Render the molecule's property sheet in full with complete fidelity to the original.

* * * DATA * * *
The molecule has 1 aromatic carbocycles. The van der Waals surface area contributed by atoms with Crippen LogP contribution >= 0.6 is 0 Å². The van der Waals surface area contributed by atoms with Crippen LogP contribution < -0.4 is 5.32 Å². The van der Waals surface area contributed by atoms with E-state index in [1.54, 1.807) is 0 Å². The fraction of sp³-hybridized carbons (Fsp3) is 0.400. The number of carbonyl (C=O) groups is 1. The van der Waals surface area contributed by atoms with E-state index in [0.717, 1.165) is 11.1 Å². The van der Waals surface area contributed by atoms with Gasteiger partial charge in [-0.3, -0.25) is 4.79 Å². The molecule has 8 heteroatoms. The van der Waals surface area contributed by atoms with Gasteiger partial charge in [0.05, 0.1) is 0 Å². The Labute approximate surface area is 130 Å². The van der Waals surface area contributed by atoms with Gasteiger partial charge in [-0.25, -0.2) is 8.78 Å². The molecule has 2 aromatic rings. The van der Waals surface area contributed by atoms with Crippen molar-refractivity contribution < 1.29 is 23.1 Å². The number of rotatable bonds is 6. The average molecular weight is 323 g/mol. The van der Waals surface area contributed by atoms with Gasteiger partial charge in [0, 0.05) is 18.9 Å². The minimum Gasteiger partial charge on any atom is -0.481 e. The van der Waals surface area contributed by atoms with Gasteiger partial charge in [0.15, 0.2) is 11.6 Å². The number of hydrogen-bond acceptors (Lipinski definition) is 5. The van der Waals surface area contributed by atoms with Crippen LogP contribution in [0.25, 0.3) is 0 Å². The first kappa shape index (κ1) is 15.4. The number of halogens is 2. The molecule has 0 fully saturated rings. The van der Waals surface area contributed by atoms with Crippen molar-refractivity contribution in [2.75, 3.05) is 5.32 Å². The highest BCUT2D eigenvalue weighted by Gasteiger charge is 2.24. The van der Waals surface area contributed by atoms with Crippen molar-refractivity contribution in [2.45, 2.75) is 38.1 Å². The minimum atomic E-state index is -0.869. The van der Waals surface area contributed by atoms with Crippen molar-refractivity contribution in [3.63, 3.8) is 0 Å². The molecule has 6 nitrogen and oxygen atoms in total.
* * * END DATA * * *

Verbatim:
The molecule has 1 aromatic carbocycles. The van der Waals surface area contributed by atoms with Crippen LogP contribution >= 0.6 is 0 Å². The van der Waals surface area contributed by atoms with Crippen LogP contribution < -0.4 is 5.32 Å². The van der Waals surface area contributed by atoms with E-state index in [1.54, 1.807) is 0 Å². The fraction of sp³-hybridized carbons (Fsp3) is 0.400. The number of carbonyl (C=O) groups is 1. The van der Waals surface area contributed by atoms with E-state index in [0.717, 1.165) is 11.1 Å². The van der Waals surface area contributed by atoms with Gasteiger partial charge in [-0.3, -0.25) is 4.79 Å². The molecule has 8 heteroatoms. The van der Waals surface area contributed by atoms with Gasteiger partial charge in [0.05, 0.1) is 0 Å². The Labute approximate surface area is 130 Å². The van der Waals surface area contributed by atoms with Gasteiger partial charge in [-0.25, -0.2) is 8.78 Å². The molecule has 2 aromatic rings. The van der Waals surface area contributed by atoms with Crippen molar-refractivity contribution < 1.29 is 23.1 Å². The number of rotatable bonds is 6. The average molecular weight is 323 g/mol. The van der Waals surface area contributed by atoms with Gasteiger partial charge in [0, 0.05) is 18.9 Å². The minimum Gasteiger partial charge on any atom is -0.481 e. The van der Waals surface area contributed by atoms with Gasteiger partial charge in [0.15, 0.2) is 11.6 Å². The number of hydrogen-bond acceptors (Lipinski definition) is 5. The van der Waals surface area contributed by atoms with Crippen LogP contribution in [0.25, 0.3) is 0 Å². The first kappa shape index (κ1) is 15.4. The number of halogens is 2. The molecule has 0 fully saturated rings. The van der Waals surface area contributed by atoms with Crippen molar-refractivity contribution in [2.75, 3.05) is 5.32 Å². The highest BCUT2D eigenvalue weighted by Gasteiger charge is 2.24. The van der Waals surface area contributed by atoms with Crippen molar-refractivity contribution in [2.45, 2.75) is 38.1 Å². The minimum atomic E-state index is -0.869. The van der Waals surface area contributed by atoms with Crippen molar-refractivity contribution in [3.63, 3.8) is 0 Å². The molecule has 6 nitrogen and oxygen atoms in total.